Whether you are an entry level IT professional looking to break into the world of databases or a seasoned networking or server specialist trying his/her hand at a new challenging role, you will quickly find that the field is both interesting and rewarding. While it’s true that many DBAs (Database Administrators) slide into that role by gradually assuming responsibilities in the absence of an actual designated trained employee, for an equal number it is the profession of choice.
One of the major considerations when entering the field is a decision on whether to pursue a Database Development/Business Intelligence or an Database Administration path. The difference can be likened to managing and maintaining the infrastructure (Administration) as opposed to working primarily with the data (importing, exporting, manipulating etc) contained within databases. It is advisable to specialize in one or the other and not attempt to be a generalist. The extensive depth and vast breadth of material, makes being an effective generalist virtually impossible. Selecting an area of expertise and maintaining competency in the other will likely prove to be most fruitful.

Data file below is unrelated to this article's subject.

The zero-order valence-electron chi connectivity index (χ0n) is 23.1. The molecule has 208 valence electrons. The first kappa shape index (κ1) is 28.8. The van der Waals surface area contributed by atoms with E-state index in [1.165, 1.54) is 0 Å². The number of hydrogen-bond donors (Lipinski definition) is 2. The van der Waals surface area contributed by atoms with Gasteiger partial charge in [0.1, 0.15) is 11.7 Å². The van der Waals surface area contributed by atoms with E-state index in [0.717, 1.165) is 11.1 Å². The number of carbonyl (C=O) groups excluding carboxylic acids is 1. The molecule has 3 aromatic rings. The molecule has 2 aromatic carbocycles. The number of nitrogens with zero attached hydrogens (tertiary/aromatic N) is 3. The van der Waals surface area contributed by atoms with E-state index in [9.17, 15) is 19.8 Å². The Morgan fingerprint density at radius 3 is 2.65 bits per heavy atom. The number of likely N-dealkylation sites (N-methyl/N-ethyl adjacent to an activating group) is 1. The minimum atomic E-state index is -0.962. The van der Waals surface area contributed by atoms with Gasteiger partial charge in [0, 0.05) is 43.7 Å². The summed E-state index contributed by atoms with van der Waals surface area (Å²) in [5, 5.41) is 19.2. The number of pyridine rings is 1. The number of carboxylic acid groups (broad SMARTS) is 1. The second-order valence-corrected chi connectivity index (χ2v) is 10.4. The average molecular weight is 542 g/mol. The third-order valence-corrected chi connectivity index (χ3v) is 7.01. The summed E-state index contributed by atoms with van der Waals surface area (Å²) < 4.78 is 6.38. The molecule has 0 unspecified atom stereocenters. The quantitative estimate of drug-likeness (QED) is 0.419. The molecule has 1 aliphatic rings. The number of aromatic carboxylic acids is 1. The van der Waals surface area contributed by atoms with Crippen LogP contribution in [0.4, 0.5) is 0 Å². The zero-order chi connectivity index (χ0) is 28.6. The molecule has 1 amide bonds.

Many different database certifications are currently available, and the one you choose will depend greatly on your current employment or future employment goals. Some employers make it a requirement in lieu of a college degree while others simply require you to display some competence. For the sake of personal development, I suggest obtaining certifications in your field (DBA or otherwise). As an effective DBA, you will realize the importance of continual learning, especially since there are always new versions of database software being released.
The final point is one which should not be overlooked. That is the importance of sharing your experiences and lending support to a DBA in need. This could be done in many forms. A teammate with an issue, an online question posted in a public forum by a DBA newbie, questions from your local user group or assistance to non-DBA staff. Shared learning is important as assisting others will help build confidence in your abilities.